You've shot at a lot of clubs and venues. Has there ever been a horror story?
There are so many stories and so many struggles. You're always fighting with security even if you have full access—even if you're supposed to be shooting. There are a lot of things that can go wrong or that you need to be fighting against to get the shot. I'm a girl, so sometimes it's hard to be at a club with a camera when a guy tries to grab your ass.
Apart from having to deal with security and drunken people all the time, the craziest thing that's ever happened to me at a club was the time Yolandi from Die Antwoord kicked me in the face. I was shooting from the pit and I got really close and all of a sudden I saw her through my fish eye lens coming towards me. Without having time to react I felt a huge BANG! She kicked my camera, which was up at my face. My nose started bleeding uncontrollably. I cleaned up, waited a bit and got back outside to shoot. It's still unclear whether it was an accident or not, but she sent her management to apologize after the show. I'm a huge Die Antwoord fan so the whole incident broke my heart. But at the same time, come on, it's kind of cool that out of anybody in the world, I got kicked in the face by Yolandi Visser!
What are your thoughts on people who take advantage of media access? Especially those who claim they're a photographer because they own a DSLR.
It's a nightmare because sometimes there are people who are on the stage who aren't supposed to be there. And since they don't know how to behave, they're just in your way. It's really bad because you want to get a good shot and you're taking it seriously, and there are a few people there who are making your job impossible, and they don't understand that they might be in your shot.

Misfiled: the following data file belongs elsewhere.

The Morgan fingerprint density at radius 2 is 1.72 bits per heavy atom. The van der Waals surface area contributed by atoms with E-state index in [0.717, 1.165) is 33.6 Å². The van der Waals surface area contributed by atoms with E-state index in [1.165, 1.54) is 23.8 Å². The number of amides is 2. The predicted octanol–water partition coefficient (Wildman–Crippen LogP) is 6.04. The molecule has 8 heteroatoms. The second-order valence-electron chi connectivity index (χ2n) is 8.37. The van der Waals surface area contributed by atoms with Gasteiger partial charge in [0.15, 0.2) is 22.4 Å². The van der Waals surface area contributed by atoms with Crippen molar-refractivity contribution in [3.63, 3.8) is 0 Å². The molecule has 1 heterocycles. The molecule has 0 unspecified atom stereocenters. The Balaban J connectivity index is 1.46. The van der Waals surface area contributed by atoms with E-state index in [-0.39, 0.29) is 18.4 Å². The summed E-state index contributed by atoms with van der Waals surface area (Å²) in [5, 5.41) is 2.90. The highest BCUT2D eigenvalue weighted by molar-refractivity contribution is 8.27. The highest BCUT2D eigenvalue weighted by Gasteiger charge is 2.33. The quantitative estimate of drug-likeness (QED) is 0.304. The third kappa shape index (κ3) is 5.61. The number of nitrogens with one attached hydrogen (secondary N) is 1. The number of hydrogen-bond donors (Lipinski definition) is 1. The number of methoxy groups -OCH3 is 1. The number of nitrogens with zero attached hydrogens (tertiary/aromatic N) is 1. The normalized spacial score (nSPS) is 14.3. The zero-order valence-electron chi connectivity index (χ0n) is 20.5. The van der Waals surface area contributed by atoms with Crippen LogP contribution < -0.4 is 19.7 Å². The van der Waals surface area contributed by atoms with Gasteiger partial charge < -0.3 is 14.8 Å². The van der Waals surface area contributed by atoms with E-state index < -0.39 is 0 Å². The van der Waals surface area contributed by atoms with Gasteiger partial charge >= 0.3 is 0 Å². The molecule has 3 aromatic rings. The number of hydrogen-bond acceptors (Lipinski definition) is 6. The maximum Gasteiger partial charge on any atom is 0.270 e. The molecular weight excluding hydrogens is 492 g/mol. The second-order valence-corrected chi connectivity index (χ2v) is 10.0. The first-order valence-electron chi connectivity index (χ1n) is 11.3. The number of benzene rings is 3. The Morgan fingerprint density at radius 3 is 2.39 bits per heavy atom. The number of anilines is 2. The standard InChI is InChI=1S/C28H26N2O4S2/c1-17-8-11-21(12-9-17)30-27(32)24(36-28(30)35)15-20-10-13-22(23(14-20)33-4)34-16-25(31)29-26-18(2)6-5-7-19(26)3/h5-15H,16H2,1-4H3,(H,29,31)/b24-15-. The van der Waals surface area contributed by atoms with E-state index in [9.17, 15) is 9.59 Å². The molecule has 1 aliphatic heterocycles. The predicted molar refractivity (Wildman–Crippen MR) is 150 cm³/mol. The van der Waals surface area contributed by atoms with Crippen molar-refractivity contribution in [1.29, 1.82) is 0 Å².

It needs to be a matter of promoters being careful, who's getting on the stage or not. There are always going to be people bugging you, people partying, and people in your way. But you need to deal with it, it's part of the job. It is important for you to be there and take a good shot, but at the same time, the party comes first. This is a party. You're there to photograph it, so you better find a way to do so.
I come from a party background, I used to drink so much and shoot, and I think I shoot better when I'm drunk. You know why? Because I joined the madness. Instead of putting up with the madness, I joined it.
Now I really take it seriously. This is my life. At that point I was having so much fun. These days I take it seriously. There are a lot of people; and I have a lot of equipment I need to take care of. The more you do it, the more you become conscious of everything.
Any particular festival or event you would want to shoot for?
Tomorrowland [laughs]. I've worked with ID&T before, which is the company that puts it together. I shot Sensation for them when they came here in Toronto. The level of production is unreal. I was so impressed and amazed by it. When you see all the work and effort put into a show, you just appreciate it more.
I was just in Montreal shooting for the Red Bull Music Academy. You get to go into the studio where these kids are making music and you get to shoot their entire experience. Then you go to the party at night and they're playing the music—it's like an all around real experience. Everything that they're doing is super well produced and thought out. That's an amazing fit for me. That's what's keeping me the most excited right now. The work I'm doing with Red Bull, Embrace and the people that I've met along the way.
Check out Maria's photo gallery: here.
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You can follow Connie on Twitter: @ConstanceChan